The gifts are part of the bank’s Neighborhood Excellence Initiative, which is investing a total of $20 million around the world in 2009. The initiative has been established to help sustain nonprofits during the difficult economy — where resources have decreased yet the needs have increased.

Making the announcement for Bank of America in Atlanta was Brian Moynihan, head of consumer banking. Incidentally, he is thought to be a contender to succeed Ken Lewis as CEO of Bank of America.

Metro Chamber more effective

The Metro Atlanta Chamber is on a mission to operate more like a business.

Its latest move is hiring Pam Beckerman as its new vice president of human resources. Beckerman, who most recently has been director of human resources for Kurt Salmon Associates, has worked in human resources for 30 years.

Sam Williams, president of the Metro Atlanta Chamber, said this completes a multi-pronged effort that’s been under way at the chamber for the past year.

First, it hired the Zyman Consulting Group to help fine-tune its message. Next, it established the New Economy Task Force, and worked with Bain Consulting, to make sure it was targeting the right industries and addressing challenges to the region’s economic development strategies. Then, it hired Bixler Consulting Group to help improve its internal operations. That led to the hiring of Beckerman, who will implement many of Bixler’s recommendations.

“This really completes the whole program to be more effective than we’ve been in the past,” Williams said. “We want to push the organization. I feel like we have a good business plan; we have a brand; and we know how to manage it. We are working to improve the quality of our organization.”

Maria Saporta

Maria Saporta, Editor, is a longtime Atlanta business, civic and urban affairs journalist with a deep knowledge of our city, our region and state.  Since 2008, she has written a weekly column and news stories for the Atlanta Business Chronicle. Prior to that, she spent 27 years with The Atlanta Journal-Constitution, becoming its business columnist in 1991. Maria received her Master’s degree in urban studies from Georgia State and her Bachelor’s degree in journalism from Boston University. Maria was born in Atlanta to European parents and has two young adult children.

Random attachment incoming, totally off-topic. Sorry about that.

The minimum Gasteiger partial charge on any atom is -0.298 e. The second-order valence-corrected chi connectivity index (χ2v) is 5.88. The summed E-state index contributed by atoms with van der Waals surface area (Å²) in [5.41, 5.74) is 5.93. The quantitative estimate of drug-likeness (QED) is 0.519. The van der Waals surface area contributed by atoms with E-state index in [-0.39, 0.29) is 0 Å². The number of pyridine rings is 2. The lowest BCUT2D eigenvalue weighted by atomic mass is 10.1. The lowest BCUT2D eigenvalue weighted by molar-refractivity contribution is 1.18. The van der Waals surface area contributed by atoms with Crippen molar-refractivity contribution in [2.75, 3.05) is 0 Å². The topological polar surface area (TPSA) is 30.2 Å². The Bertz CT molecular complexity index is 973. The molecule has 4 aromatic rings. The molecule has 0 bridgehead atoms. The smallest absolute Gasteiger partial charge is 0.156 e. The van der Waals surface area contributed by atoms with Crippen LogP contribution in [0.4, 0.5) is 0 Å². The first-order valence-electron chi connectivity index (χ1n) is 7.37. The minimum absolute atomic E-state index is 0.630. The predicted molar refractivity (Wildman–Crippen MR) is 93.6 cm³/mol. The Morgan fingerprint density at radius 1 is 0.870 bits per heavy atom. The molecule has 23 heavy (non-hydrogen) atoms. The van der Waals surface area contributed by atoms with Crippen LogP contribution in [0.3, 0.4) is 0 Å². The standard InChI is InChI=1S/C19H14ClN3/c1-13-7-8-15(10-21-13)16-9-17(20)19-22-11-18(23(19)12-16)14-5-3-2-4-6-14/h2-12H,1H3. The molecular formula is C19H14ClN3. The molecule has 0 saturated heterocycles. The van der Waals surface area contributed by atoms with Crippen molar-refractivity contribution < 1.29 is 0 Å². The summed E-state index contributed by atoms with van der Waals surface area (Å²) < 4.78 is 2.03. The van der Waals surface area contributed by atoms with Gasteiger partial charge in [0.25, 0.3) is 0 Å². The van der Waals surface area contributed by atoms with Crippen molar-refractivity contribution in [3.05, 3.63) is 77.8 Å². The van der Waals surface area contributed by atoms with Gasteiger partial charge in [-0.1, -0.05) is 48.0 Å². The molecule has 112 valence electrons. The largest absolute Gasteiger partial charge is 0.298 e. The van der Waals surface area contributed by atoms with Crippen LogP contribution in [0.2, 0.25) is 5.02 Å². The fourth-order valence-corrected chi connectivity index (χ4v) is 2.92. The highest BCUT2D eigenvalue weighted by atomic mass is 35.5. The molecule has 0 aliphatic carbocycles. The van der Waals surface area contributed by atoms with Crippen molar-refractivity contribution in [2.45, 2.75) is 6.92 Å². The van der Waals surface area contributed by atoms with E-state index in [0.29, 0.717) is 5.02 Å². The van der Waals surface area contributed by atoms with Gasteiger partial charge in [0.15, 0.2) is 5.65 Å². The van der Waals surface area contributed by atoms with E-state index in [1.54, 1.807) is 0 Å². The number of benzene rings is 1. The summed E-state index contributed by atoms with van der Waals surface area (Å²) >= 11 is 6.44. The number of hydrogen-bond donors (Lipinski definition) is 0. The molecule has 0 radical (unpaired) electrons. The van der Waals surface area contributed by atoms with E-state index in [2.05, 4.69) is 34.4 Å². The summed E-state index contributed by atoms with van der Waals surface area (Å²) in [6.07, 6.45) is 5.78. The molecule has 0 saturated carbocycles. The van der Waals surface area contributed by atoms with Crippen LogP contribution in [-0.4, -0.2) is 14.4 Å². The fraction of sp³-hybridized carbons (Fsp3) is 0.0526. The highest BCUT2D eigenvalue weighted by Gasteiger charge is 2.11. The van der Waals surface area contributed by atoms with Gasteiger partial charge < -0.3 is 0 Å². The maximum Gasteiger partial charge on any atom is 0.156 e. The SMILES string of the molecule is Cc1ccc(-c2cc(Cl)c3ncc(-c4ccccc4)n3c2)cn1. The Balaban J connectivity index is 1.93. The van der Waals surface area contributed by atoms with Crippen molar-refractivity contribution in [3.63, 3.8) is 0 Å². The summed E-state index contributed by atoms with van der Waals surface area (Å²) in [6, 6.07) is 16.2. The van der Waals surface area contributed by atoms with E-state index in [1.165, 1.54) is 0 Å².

1 Comment

  1. Suzee2253 October 20, 2009 6:18 pm

    According to the National Crime Victimization Survey, which includes crimes that were not reported to the police, 232,960 women in the U.S. were raped or sexually assaulted in 2006. That’s more than 600 women every day! There are many factors that contribute to the increasing numbers of women being violently assaulted. The economic decline, foreclosures, and the highest unemployment rates in years have all triggered an atmosphere of anger, desperation and hopelessness.

    Prevention of violence against women needs to start within the family. Parents must take the time in educating their sons to respect the opposite sex as well as teaching them that equality is true across all cultures, races, and religions. In turn, female members of a family unit need to be taught self-respect and that they have the power to control the destiny of their lives without fear of intimidation and violence. Women and girls need to be taught how to protect themselves whether it is through self-defense classes or carrying a personal protection device such as a stun gun, pepper spray, mace, or TASER.

    At the end of the day, violence against women is not going away anytime soon, at least until there is tough law reform on how predators are prosecuted and sentenced. The ignorance from cultural beliefs, prejudice and in some respect media images of women as being the inferior sex all are contributing factors to the victimization of women on a global level. We also need to realize that there is not one factor to blame but a collective response from hundreds of years of intolerance, discrimination and chauvinism.

    Susan Fredricks is co-founder for http://www.stingergirlz.com, a woman-owned business which is the largest supplier in of personal protection and home security products in the San Diego, CA area.Report